Canoo CEO Ulrich Kranz likes to call his EV subscription company's first model a "spaceship" or a "loft on wheels." Soon, he expects to have the money needed to build Canoo's initial model, which looks like a cross between van and a shuttle bus.
"This will be a lifestyle vehicle," Kranz told CNBC. He said the company, which is merging with a special purpose acquisition company, or SPAC, gives it "a huge opportunity to access the resources and develop our vehicles and bring them to market."
Canoo, which will use a membership model to sell its electric vehicles, will go public after it merges with Hennessy Capital Acquisition Corp IV, a "blank-check" SPAC created to finance a merger that often leads to an IPO. In this case, Canoo will list with Nasdaq under the ticker symbol CNOO.
This is the fourth electric-vehicle company to use a SPAC to go public since March. Nikola, which plans to sell hydrogen fuel-cell trucks and all-electric pickups, merged with a SPAC named VectoIQ Acquisition ahead of its IPO. After the deal was completed, Nikola began trading on June 4 at just over $33 a share.
Within days, it soared to nearly $80 as investors jumped at the chance to cash in on a pure play EV stock. Since then, three other electric vehicle start-ups, Lordstown Motors, Fisker Inc. and Canoo, have announced plans for their own SPAC IPOs.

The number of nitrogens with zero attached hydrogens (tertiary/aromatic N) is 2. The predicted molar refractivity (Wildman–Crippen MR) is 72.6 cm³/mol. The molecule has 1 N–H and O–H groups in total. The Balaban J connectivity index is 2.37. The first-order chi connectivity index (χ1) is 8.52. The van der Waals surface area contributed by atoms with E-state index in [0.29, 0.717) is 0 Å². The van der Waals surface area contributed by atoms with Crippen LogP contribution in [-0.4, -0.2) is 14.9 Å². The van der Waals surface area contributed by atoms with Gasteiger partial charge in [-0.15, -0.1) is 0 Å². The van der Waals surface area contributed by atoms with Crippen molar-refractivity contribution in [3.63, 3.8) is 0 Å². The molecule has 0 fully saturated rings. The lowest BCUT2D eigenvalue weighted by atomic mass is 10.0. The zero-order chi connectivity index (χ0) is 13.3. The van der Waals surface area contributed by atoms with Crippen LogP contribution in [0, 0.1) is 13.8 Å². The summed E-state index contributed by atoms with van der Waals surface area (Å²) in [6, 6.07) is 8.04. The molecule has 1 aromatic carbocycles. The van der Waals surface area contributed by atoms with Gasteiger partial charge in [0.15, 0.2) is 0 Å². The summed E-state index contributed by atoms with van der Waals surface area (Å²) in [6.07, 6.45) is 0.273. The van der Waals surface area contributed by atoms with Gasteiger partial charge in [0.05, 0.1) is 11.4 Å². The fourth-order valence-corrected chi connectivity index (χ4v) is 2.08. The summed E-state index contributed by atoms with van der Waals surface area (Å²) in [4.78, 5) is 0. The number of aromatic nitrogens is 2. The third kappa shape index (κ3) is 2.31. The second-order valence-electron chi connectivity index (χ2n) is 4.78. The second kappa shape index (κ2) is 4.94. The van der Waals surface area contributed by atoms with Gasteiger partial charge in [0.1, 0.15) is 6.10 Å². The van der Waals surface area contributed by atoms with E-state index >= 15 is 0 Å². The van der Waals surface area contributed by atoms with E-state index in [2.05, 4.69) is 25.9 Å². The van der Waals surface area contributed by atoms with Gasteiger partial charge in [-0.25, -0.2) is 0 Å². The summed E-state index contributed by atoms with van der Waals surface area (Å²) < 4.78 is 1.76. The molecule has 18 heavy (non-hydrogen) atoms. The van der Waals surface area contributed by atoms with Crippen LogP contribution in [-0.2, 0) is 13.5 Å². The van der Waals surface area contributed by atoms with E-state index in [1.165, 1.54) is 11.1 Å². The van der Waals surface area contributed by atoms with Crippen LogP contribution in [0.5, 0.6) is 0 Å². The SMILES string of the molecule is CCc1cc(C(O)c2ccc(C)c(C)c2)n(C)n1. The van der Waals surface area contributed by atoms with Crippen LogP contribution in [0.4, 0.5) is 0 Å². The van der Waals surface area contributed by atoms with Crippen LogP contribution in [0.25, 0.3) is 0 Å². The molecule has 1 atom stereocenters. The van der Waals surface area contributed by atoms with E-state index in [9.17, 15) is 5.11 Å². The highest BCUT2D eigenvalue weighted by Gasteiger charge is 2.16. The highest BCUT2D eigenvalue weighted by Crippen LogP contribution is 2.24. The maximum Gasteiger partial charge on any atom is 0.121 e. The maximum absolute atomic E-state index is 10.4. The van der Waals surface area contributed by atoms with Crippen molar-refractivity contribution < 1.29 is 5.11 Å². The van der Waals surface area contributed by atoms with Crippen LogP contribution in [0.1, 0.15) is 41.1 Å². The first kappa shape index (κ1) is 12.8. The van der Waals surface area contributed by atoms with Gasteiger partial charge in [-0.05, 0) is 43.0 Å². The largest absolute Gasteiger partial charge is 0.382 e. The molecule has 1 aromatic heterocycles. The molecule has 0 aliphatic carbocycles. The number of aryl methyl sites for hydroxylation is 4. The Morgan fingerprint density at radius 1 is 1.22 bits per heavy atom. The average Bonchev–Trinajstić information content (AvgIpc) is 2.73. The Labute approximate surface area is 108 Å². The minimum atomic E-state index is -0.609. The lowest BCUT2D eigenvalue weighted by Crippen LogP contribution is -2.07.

"There is a very clear message from the markets: We want to invest in ESG, we want to invest in vehicle electrification," Deutsche Bank Analyst Emmanuel Rosner told CNBC. Rosner says it seems like there is an EV SPAC almost every day as start-ups raise billions to develop and build electric vehicles scheduled to go on sale over the next couple of years.
While all of the companies behind those EVs believe they will be successful, Rosner is not so sure. "We don't necessarily assume, all will survive or all will thrive. It's still very early to say which one will which one won't."
With 300 employees, including many who have worked at other EV and tech firms, Canoo believes it has the talent and vision to grow its EV business. Since it was founded in 2017 as EVelozcity, the company has raised $415 million through two rounds private funding. That money has helped the company build 32 prototypes, with 13 currently on the road being tested and validated.
As for his description of the Canoo as a "loft on wheels," Kranz said: "We have furniture in this car, it's unlike anything else out on the road."
CNBC's Meghan Reeder contributed to this article